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You may have heard about the terrible flooding that killed six people in Genova three years ago. Poor Genova! Again the Bisagno River overflowed and went crashing through the city’s streets, tossing cars around like matchsticks, leaving a trail of mud, debris, ruined businesses and homes, and at least one person dead.

flood genoa_italy

Press photo

Photo courtesy of The Telegraph

Photo courtesy of The Telegraph

Photo courtesy of The Herald Sun

Photo courtesy of The Herald Sun

Other parts of Liguria were hard hit by the fierce electrical storms, which went on for hours and knocked out power to many zones of Genova. In our own small area of Rapallo we received some damage. Above us a landslide closed the road that leads to the Valley behind us. Below us trees fell down into the road, damaging a guard rail. Enough were quickly removed to open up one narrow lane for traffic. Seems like very small patooties compared to what’s happened in Genova.

More rain fell this morning (Saturday, Oct. 11) with more forecast for this afternoon and tomorrow.

Liguria is a narrow bean-shaped region that hugs the Mediterranean, with high mountains that tumble right down to the sea. The mountains all drain into stream beds which, for most of the year hold only a trickle of water. Workers were mowing the weeds from our own San Francesco torrente just a couple of months ago. This is what it looked like today:


San Francesco near autostrada

It always amazes us when we open our windows or go outside after a big storm and hear the roar of falling water that fills the valley. We were lucky because the water stayed within its banks. Genova, which is also built on the thin strip of land between mountains and sea, had worse luck.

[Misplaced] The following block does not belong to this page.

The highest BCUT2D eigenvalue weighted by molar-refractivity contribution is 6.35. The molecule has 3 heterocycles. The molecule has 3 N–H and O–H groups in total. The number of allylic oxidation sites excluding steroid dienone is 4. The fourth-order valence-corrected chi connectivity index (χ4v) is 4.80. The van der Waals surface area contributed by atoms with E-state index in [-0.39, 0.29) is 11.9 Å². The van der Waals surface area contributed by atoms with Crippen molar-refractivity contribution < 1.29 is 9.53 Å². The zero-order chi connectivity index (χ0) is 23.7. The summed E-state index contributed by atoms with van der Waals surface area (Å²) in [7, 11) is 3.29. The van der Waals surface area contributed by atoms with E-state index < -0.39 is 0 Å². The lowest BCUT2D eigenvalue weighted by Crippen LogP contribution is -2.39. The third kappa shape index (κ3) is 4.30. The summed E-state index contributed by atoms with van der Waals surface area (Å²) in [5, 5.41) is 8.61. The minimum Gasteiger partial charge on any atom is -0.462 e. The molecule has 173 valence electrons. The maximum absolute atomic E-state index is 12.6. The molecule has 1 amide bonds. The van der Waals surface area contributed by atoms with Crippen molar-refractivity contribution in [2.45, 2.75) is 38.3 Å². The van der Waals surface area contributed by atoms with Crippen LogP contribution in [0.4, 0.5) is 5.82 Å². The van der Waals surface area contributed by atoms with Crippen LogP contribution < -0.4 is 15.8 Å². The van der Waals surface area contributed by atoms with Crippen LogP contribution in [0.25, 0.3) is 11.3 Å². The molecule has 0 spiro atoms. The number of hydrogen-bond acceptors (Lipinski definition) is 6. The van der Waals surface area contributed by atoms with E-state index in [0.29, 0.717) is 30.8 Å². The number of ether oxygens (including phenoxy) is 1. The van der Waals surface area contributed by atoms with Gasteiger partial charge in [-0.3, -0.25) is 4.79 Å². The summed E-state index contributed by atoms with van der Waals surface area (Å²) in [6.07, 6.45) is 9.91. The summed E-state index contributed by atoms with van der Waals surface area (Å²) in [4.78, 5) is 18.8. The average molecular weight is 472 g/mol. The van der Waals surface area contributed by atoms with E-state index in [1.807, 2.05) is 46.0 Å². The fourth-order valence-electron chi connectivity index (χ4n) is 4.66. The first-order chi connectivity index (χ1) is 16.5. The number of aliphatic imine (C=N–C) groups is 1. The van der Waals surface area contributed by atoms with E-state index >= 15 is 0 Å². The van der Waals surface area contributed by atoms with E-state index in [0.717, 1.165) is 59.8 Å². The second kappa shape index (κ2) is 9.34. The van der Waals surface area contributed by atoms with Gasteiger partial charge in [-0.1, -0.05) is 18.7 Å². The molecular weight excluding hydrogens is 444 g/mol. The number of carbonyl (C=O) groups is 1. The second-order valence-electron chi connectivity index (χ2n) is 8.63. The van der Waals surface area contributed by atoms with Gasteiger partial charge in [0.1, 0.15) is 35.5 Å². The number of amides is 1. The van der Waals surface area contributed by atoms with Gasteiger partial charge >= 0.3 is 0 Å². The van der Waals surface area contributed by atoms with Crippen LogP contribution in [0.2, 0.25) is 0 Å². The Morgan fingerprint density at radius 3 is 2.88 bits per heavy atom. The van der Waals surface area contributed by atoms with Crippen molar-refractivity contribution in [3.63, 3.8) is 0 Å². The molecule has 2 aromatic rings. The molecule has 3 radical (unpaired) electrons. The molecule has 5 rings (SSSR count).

“It’s a mass of problems together. You have houses built in the wrong places, inadequate water channelling systems, poor planning and administration,” Carlo Malgarotto, president of the council in the region of Liguria, told Reuters.

Rapallo did a bit of planning a few years ago. To prevent debris from catching on a bridge that might then back up the Boate River, they decided to rebuild it so that it could be raised in times of flood. Why? There is a new cathedral being finished upstream and a large underground parking area is part of the project. The goal was to keep the parking safe and dry. They were able to raise it yesterday, no doubt to the satisfaction of all involved in the project.

raised bridge-001

It’s a bit of an inconvenience for people who would like to use that bridge. As you can see below, the water was not really high enough to reach the bridge at all – but better safe than sorry.

water under bridge

Unfortunately Genova has not had as good luck with the plans they made after the 2011 flood. According to Reuters:  “Environment Minister Gian Luca Galletti said in a statement that 35 million euros ($44 million) had been earmarked to reinforce flood defences around the Bisagno but the funds had been blocked by a legal dispute.”

Sadly that sounds exactly like Italy. It doesn’t seem to be a country that has embraced the idea of citizens co-operating for the common good. Rather, people are much more likely to be watching out for their own interests and trying to see what they can gain personally from any project. I guess that makes Italy like a lot of other places.

Meanwhile, more rain is forecast. Fingers crossed for Genova, because they already have their hands full.

Courtesy of 3B Meteo

Courtesy of 3B Meteo

Addendum: We visited the Port on Sunday and found the aftermath of the storm: flotsam, jetsam and a lot of driftwood that had already been pulled out of the water. There was so much rubbish among the boats that the water was invisible.

driftwood in port flotsam and jetsam in port-001 driftwood